Toy Story, the first movie and one of the company's greatest hits, was created through the commitment of a team that knew that making the first computer-animated film would be (and was) revolutionary.
With Toy Story 2, they didn't give due priority to the movie and, halfway through, realized the various problems that were affecting the quality of the final product.
That moment, the managers realized the importance of building a good team and brought the whole company together seven days a week to change and improve the work.
The result? Toy Story 2 not only corrected its course but surpassed the first movie in quality and revenue. And all of this happened thanks to a team, formed by creative people who were 100% involved with the project.
Ed Catmull says that when you have a good idea and give it to a bad team, they will ruin the idea. However, if you have a good team and a bad idea, that team will transform that idea and extract what's good in it.
So, always give more preference to people than to ideas, because creative people create good ideas, but good ideas can be destroyed by bad teams.
We have already talked about the importance of having an incredible team, but one of the main steps to having a high-performance group is to stimulate feedback.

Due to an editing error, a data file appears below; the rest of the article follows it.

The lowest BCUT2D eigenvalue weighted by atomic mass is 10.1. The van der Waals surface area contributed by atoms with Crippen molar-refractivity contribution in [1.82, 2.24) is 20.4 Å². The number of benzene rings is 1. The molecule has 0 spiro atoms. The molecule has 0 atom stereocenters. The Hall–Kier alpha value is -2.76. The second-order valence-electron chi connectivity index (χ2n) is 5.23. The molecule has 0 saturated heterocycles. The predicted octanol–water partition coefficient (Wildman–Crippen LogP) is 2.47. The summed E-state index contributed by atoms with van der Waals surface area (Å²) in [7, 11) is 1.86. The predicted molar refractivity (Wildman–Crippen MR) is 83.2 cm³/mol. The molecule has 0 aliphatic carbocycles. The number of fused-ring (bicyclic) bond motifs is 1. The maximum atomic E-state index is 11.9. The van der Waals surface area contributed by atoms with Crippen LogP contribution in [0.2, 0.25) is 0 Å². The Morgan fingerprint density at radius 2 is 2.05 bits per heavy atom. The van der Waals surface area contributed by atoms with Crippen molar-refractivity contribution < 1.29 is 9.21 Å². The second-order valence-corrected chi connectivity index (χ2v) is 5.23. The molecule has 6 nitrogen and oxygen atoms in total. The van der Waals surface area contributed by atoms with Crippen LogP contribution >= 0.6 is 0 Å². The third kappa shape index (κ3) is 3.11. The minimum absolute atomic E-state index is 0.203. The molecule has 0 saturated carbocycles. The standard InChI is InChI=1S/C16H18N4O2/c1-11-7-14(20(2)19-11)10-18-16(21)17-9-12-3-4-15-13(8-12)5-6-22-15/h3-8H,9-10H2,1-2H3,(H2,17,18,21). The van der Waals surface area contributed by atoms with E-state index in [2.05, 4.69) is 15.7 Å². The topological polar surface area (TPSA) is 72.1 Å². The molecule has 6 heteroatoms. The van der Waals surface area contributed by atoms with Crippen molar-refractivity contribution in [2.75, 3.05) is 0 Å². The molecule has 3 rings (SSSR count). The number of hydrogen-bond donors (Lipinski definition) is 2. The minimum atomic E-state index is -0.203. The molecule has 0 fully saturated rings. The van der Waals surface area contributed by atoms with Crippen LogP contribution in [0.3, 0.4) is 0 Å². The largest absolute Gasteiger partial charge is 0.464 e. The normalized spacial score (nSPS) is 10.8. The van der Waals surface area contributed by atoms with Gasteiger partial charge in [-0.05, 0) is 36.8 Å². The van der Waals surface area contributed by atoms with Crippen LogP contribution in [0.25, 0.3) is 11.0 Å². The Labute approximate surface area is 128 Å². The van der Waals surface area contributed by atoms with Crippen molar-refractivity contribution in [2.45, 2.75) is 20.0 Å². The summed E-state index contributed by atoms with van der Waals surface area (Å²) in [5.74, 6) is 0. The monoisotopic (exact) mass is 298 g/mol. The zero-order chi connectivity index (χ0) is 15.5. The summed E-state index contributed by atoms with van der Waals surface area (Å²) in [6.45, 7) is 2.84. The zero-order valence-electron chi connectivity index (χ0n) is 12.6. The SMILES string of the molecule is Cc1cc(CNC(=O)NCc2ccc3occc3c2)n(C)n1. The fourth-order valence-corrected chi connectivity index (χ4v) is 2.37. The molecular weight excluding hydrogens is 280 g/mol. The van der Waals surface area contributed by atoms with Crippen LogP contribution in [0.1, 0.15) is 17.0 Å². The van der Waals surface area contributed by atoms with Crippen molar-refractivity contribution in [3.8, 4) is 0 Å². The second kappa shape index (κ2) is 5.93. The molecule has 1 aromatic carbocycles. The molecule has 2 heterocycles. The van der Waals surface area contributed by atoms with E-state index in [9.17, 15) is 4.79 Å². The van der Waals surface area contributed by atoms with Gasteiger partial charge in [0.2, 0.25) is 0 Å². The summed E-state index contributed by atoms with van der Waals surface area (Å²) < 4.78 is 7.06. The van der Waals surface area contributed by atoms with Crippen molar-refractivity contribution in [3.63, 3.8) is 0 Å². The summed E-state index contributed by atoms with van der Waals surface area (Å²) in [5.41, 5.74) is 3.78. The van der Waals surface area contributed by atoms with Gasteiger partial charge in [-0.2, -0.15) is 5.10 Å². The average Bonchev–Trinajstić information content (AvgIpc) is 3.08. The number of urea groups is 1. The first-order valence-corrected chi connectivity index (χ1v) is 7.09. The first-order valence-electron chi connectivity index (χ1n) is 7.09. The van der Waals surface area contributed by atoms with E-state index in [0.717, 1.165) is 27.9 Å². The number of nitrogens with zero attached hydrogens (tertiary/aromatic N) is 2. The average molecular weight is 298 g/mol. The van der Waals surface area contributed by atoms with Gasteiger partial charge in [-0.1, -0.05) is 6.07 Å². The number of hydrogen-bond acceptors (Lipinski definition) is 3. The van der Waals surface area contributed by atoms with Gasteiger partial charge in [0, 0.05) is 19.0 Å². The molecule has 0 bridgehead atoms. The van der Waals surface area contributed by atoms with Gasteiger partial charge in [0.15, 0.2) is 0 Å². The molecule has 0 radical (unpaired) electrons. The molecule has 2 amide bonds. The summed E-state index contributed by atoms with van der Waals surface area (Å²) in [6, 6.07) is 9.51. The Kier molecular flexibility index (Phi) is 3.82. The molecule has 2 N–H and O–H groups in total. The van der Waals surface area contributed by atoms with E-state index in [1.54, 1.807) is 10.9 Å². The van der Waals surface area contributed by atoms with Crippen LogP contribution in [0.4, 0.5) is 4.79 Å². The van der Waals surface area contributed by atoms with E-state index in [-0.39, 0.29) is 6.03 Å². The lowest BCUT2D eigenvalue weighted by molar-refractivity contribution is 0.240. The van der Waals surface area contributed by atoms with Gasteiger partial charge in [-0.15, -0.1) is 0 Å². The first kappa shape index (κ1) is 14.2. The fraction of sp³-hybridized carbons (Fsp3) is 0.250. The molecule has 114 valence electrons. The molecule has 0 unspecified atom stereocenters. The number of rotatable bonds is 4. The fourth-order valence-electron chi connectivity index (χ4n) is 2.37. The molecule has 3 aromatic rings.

At Pixar, they worked with an extremely open feedback system. It was the "Braintrust" model, composed of the company's great and experienced leaders, who read the scripts, watched the movies, and gave honest feedback to the responsible team.
A key factor was that, although feedbacks were given by the great leaders, the team had the responsibility for accepting them or not.
For example, in the development of a movie, the "Braintrust" would not point out the solution but would point out the problem. It is up to the director of the film, then, to analyze this feedback and develop a solution.
Ed Catmull points out that during his experience as president of Pixar and especially with the history of the problems with Toy Story 2, he learned to trust the process. So, Pixar has a lean process, where feedbacks have become part of it.
That is, during the execution of a project, the team receives constant feedback so that problems can be solved as soon as possible and don't generate bigger problems in the future. These faster cycles make it easier to fix these problems.
In "Creativity, Inc.", the author says his goal is not to prevent mistakes from occurring, as they are part of the process. The main focus is to recover from failures because it's a great way to learn and should not be prevented, but rather quickly solved.
To be a creative company, the stimuli need to be constant and everywhere. Therefore, in the book "Creativity, Inc.", Ed Catmull presents ways to have a more creative environment that favors the development of new ideas.
Imagine yourself working in a gray, dark place that does not encourage communication between people. Now imagine yourself in a clear, comfortable environment, where people exchange ideas and can let their imagination run wild.